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Sunday, November 9, 2014

Million Dollar Arm

Sports enthusiasts will love this inspirational film based on a true story about a down-and-out sports agent who goes on an unusual search for fresh major league baseball talent. 

Jon Hamm stars as JB Bernstein who has just lost “the big client” that would have launched his sports management firm into the stratosphere. With no other prospects and his Chinese investor itching to pull the plug, he and his business partner get a hair-brained idea to scour India for a cricket bowler who could possibly become a major league baseball pitcher.  The Chinese investor signs on to their idea and agrees to launch a reality show in India titled “Million Dollar Arm,” where young cricket players compete for two coveted spots to travel to America. There, they will endure intensive training in hopes to be drafted onto major league teams.

The fun starts when Hamm travels to India to set up the reality show. Like most Type A Americans, he hopes to get things rolling quickly and efficiently in just a matter of weeks. But obstacles await him at every turn as he tries in vain to get production off the ground. India moves at a slower pace, and bureaucracy and strange business dealings tend to create bottlenecks which create long delays. As a result, Hamm is forced to be patient and methodical when his natural instinct is to be rash and impulsive—a great lesson that plays out nicely in his character arc.

With the help of an adorable and over-eager assistant, Amit (Pitobash), the kinks get worked out and the competition begins. Expecting to discover true cricket players who actually know how to throw a ball, Hamm and his recruiting team are stunned to find very little talent among the enormous turn-out of contenders. His professional scout, Ray (played by Alan Arkin – one of my favorite actors), sets up a folding chair and dozes through the entire try-out, offering a few witty quips here and there. The talent truly is atrocious, almost like round one of American Idol, which offers some expected, hearty laughs. Eventually, after much deliberation, two players emerge as possibilities: Dinesh (Madhur Mittal) and Rinku (Suraj Sharma).  The two Indian boys kiss their families good-bye and accompany Hamm back to the US.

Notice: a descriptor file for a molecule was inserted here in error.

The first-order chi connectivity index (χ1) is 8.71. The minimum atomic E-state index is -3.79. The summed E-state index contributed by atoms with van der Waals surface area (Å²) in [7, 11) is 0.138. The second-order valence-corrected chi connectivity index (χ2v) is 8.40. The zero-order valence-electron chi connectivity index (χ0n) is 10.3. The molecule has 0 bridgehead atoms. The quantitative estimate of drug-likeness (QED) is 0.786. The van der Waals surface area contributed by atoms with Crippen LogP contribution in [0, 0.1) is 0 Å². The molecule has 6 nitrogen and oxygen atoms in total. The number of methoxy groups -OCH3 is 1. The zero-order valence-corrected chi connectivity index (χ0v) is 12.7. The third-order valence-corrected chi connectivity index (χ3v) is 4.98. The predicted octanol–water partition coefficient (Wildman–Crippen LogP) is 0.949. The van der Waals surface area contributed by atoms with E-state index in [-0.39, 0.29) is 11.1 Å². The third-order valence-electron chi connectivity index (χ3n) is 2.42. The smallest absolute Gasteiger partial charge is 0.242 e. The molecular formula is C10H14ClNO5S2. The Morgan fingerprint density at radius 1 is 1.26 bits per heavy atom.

As one would expect, an aggressive, success-driven sports agent and two uncultured foreigners living in a pristine bachelor pad causes a host of problems. First, the boys know very little English, they wake at the early hours to pray and burn incense, they experiment with beer, over-indulge on pizza and junk food, and generally wreak havoc in Hamm’s life. Being a confirmed bachelor with a structured schedule, he doesn’t take too kindly to his life being interrupted and digs being destroyed, and it isn’t long before his anger toward them takes its toll. As it turns out, they aren’t developing in their pitching skills as well as was hoped, and so Hamm starts to look for other options.

The boys quickly catch on that they have fallen out of favor with Hamm and make plans to return home. But before final decisions are made, they receive encouragement from Brenda (Lake Bell), an attractive doctor who rents Hamm’s pool house. Brenda is friendly and kind and convinces the boys to stick with it and not give up too quickly. At the same time, she and Hamm form an attraction which blossoms from romance into a deeper friendship. She confronts him with his selfishness and helps him realize how unfair he has been to these two young Indians. Convicted, Hamm decides to turn over a new leaf and nurture them – not as clients – but as sons, and the results are palpable. He gets personally involved in their training, and the boys start to improve. History is made and the two became the first Indians to secure major league contracts.

There are some good performances by Bill Paxton, the boys’ trainer, and of course, Alan Arkin, as mentioned earlier, who always makes me laugh. Jon Hamm is wonderful and reminded me of a young Harrison Ford and Aaron Eckhart all rolled into one. Since I’m not a Mad Men fan, I wasn’t familiar with Hamm’s work, but this performance convinced me he is a solid, Hollywood leading man. We will definitely be seeing more of him on the big screen.

Go see this film and be inspired. Stories about big, impossible dreams becoming a reality and faith against the odds are tales that live with many of us for years to come. I also like seeing the selfish, materialistic capitalist go from being greedy and self-centered to being loving, nurturing and sacrificial. That is always a nice touch. And of course, being based on a true story always makes a movie that much better!

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